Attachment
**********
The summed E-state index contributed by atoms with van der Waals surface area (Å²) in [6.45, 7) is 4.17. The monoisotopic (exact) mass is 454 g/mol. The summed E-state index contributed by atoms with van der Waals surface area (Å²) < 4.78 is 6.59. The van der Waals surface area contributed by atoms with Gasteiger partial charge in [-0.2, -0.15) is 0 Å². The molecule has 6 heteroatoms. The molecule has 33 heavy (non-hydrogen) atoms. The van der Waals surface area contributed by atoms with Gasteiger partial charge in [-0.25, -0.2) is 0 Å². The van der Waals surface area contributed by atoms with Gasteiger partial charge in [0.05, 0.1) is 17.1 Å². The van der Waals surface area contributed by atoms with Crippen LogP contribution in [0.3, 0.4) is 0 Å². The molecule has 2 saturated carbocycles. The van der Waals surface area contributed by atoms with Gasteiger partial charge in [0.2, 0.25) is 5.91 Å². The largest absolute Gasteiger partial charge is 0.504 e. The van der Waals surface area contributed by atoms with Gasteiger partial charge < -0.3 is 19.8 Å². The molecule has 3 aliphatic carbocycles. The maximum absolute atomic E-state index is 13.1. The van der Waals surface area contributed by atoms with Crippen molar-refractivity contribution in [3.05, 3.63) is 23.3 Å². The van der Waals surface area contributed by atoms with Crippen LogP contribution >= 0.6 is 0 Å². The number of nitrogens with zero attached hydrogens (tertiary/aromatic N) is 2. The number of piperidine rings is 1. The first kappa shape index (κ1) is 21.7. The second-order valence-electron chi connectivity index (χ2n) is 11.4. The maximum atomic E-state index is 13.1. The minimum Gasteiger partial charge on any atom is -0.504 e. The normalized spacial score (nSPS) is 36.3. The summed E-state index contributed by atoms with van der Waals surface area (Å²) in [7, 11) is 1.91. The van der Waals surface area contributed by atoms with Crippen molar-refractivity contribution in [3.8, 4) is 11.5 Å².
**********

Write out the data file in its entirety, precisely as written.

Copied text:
The summed E-state index contributed by atoms with van der Waals surface area (Å²) in [6.45, 7) is 4.17. The monoisotopic (exact) mass is 454 g/mol. The summed E-state index contributed by atoms with van der Waals surface area (Å²) < 4.78 is 6.59. The van der Waals surface area contributed by atoms with Gasteiger partial charge in [-0.2, -0.15) is 0 Å². The molecule has 6 heteroatoms. The molecule has 33 heavy (non-hydrogen) atoms. The van der Waals surface area contributed by atoms with Gasteiger partial charge in [-0.25, -0.2) is 0 Å². The van der Waals surface area contributed by atoms with Gasteiger partial charge in [0.05, 0.1) is 17.1 Å². The van der Waals surface area contributed by atoms with Crippen LogP contribution in [0.3, 0.4) is 0 Å². The molecule has 2 saturated carbocycles. The van der Waals surface area contributed by atoms with Gasteiger partial charge in [0.2, 0.25) is 5.91 Å². The largest absolute Gasteiger partial charge is 0.504 e. The van der Waals surface area contributed by atoms with Gasteiger partial charge < -0.3 is 19.8 Å². The molecule has 3 aliphatic carbocycles. The maximum absolute atomic E-state index is 13.1. The van der Waals surface area contributed by atoms with Crippen molar-refractivity contribution in [3.05, 3.63) is 23.3 Å². The van der Waals surface area contributed by atoms with Crippen LogP contribution >= 0.6 is 0 Å². The number of nitrogens with zero attached hydrogens (tertiary/aromatic N) is 2. The number of piperidine rings is 1. The first kappa shape index (κ1) is 21.7. The second-order valence-electron chi connectivity index (χ2n) is 11.4. The maximum atomic E-state index is 13.1. The minimum Gasteiger partial charge on any atom is -0.504 e. The normalized spacial score (nSPS) is 36.3. The summed E-state index contributed by atoms with van der Waals surface area (Å²) in [7, 11) is 1.91. The van der Waals surface area contributed by atoms with Crippen molar-refractivity contribution in [3.8, 4) is 11.5 Å².